Objective: Secretory immunoglobulin A (SIgA) acts as the first line of adaptive humoral immune defense at mucosal surfaces. A lack of SIgA or the inability to produce antigen-specific SIgA can lead to an increased risk of infections. Dietary intake may improve mucosal immunity by accelerating SIgA secretion. This study investigated the effect of dietary intake of Agaricus bisporus white button mushroom (WBM) on salivary IgA (sIgA) secretion in healthy subjects.
Methods: Twenty-four healthy volunteers were randomly assigned to a normal daily diet (control group) or a normal diet with WBM. The subjects in the active group (n = 12, 41.4 ± 11.3 y old) consumed 100 g of blanched WBM daily with their normal diet for 1 wk, whereas those in the control group consumed their normal diet (n = 12, 43.5 ± 12.5 y old) without WBM. Saliva was collected before and after commencement of the study and every week thereafter for 3 wk. Saliva flow rate, sIgA concentration, and osmolality were determined and the sIgA:osmolality ratio and the sIgA secretion rate were calculated.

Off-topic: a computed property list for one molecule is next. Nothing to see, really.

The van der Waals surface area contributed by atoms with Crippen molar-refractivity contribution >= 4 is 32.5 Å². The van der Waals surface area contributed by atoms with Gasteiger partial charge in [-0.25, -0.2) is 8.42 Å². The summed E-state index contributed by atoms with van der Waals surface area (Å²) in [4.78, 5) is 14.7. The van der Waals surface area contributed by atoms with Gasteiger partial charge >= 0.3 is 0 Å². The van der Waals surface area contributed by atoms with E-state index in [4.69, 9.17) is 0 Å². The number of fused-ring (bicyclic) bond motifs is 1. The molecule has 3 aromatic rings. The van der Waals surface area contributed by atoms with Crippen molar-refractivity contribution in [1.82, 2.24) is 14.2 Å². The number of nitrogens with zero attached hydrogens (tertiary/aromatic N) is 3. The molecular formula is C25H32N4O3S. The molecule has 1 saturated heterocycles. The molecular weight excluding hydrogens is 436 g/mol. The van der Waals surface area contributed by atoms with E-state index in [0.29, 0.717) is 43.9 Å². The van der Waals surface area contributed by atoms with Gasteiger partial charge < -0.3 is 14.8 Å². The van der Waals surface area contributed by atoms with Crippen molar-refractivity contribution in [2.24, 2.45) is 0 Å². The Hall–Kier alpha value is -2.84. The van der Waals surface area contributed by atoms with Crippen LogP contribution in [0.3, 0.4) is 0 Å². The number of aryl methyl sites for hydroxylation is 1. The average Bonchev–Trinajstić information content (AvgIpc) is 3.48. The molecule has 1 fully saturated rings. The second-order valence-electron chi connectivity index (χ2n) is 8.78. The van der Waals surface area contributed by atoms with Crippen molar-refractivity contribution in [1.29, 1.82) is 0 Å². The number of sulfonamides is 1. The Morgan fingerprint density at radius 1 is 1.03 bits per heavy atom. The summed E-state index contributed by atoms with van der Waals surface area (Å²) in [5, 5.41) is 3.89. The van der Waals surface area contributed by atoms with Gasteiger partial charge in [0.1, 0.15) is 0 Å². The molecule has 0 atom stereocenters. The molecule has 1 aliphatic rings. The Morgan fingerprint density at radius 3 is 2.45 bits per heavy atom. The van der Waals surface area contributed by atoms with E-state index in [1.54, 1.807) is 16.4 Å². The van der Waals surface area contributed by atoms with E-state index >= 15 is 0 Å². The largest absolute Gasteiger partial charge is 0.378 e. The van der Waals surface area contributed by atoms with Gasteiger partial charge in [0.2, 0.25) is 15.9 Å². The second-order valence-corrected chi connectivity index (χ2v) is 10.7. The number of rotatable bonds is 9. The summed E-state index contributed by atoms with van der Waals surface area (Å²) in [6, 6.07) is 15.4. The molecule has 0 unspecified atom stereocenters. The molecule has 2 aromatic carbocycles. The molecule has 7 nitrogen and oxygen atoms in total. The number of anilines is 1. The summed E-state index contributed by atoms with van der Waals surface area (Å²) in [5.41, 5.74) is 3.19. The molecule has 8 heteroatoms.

Results: There was no significant difference between pre- and postdietary mushroom intakes for all indices in the control group (P > 0.05). In contrast, the mean sIgA secretion rate increased significantly at weeks 1 and 2 by 53% and 56%, respectively, compared with that at week 0 (P < 0.0005) in the WBM intake group and then returned to a baseline level at week 3. Changes in sIgA secretion rate over the intervention period were greater in the WBM group than in the control group without WBM. In both groups, no significant changes in osmolality and saliva IgG were noted. There was, however, a significant increase in the sIgA:osmolality ratio (P < 0.0012), confirming the postdietary WBM-induced sIgA increase.
Conclusion: The dietary intake of A. bisporus WBM significantly accelerates sIgA secretion, thereby indicating its potential health benefits for improving mucosal immunity.
Crown Copyright © 2012. Published by Elsevier Inc. All rights reserved.